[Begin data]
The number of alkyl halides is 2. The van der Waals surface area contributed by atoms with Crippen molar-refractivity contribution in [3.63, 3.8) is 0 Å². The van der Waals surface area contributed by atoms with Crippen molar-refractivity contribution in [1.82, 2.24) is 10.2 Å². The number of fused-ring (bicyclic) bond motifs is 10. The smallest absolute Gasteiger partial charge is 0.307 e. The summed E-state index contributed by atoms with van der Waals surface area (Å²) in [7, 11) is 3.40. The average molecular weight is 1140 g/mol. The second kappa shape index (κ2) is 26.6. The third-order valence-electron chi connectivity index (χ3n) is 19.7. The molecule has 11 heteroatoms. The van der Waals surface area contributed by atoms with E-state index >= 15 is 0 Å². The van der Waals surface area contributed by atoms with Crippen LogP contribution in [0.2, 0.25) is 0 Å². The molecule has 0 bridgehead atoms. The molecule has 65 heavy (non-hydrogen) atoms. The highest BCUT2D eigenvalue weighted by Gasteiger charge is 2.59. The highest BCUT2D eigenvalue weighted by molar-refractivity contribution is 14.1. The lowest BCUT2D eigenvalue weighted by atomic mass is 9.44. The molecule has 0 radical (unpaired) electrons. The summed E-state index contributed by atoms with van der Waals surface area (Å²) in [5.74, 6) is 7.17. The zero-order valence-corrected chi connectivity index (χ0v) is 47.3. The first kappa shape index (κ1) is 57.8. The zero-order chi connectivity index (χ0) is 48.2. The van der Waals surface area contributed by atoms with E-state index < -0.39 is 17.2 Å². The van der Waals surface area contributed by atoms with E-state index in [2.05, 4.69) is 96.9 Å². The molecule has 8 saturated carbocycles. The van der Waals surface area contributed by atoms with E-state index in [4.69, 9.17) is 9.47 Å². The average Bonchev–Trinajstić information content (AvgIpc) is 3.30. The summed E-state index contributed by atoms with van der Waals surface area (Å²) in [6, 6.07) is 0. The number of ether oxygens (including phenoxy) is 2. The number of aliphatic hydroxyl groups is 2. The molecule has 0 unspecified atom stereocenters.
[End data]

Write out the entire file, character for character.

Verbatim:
The number of alkyl halides is 2. The van der Waals surface area contributed by atoms with Crippen molar-refractivity contribution in [3.63, 3.8) is 0 Å². The van der Waals surface area contributed by atoms with Crippen molar-refractivity contribution in [1.82, 2.24) is 10.2 Å². The number of fused-ring (bicyclic) bond motifs is 10. The smallest absolute Gasteiger partial charge is 0.307 e. The summed E-state index contributed by atoms with van der Waals surface area (Å²) in [7, 11) is 3.40. The average molecular weight is 1140 g/mol. The second kappa shape index (κ2) is 26.6. The third-order valence-electron chi connectivity index (χ3n) is 19.7. The molecule has 11 heteroatoms. The van der Waals surface area contributed by atoms with E-state index >= 15 is 0 Å². The van der Waals surface area contributed by atoms with Crippen LogP contribution in [0.2, 0.25) is 0 Å². The molecule has 0 bridgehead atoms. The molecule has 65 heavy (non-hydrogen) atoms. The highest BCUT2D eigenvalue weighted by Gasteiger charge is 2.59. The highest BCUT2D eigenvalue weighted by molar-refractivity contribution is 14.1. The lowest BCUT2D eigenvalue weighted by atomic mass is 9.44. The molecule has 0 radical (unpaired) electrons. The summed E-state index contributed by atoms with van der Waals surface area (Å²) in [5.74, 6) is 7.17. The zero-order valence-corrected chi connectivity index (χ0v) is 47.3. The first kappa shape index (κ1) is 57.8. The zero-order chi connectivity index (χ0) is 48.2. The van der Waals surface area contributed by atoms with E-state index < -0.39 is 17.2 Å². The van der Waals surface area contributed by atoms with E-state index in [2.05, 4.69) is 96.9 Å². The molecule has 8 saturated carbocycles. The van der Waals surface area contributed by atoms with E-state index in [4.69, 9.17) is 9.47 Å². The average Bonchev–Trinajstić information content (AvgIpc) is 3.30. The summed E-state index contributed by atoms with van der Waals surface area (Å²) in [6, 6.07) is 0. The number of ether oxygens (including phenoxy) is 2. The number of aliphatic hydroxyl groups is 2. The molecule has 0 unspecified atom stereocenters.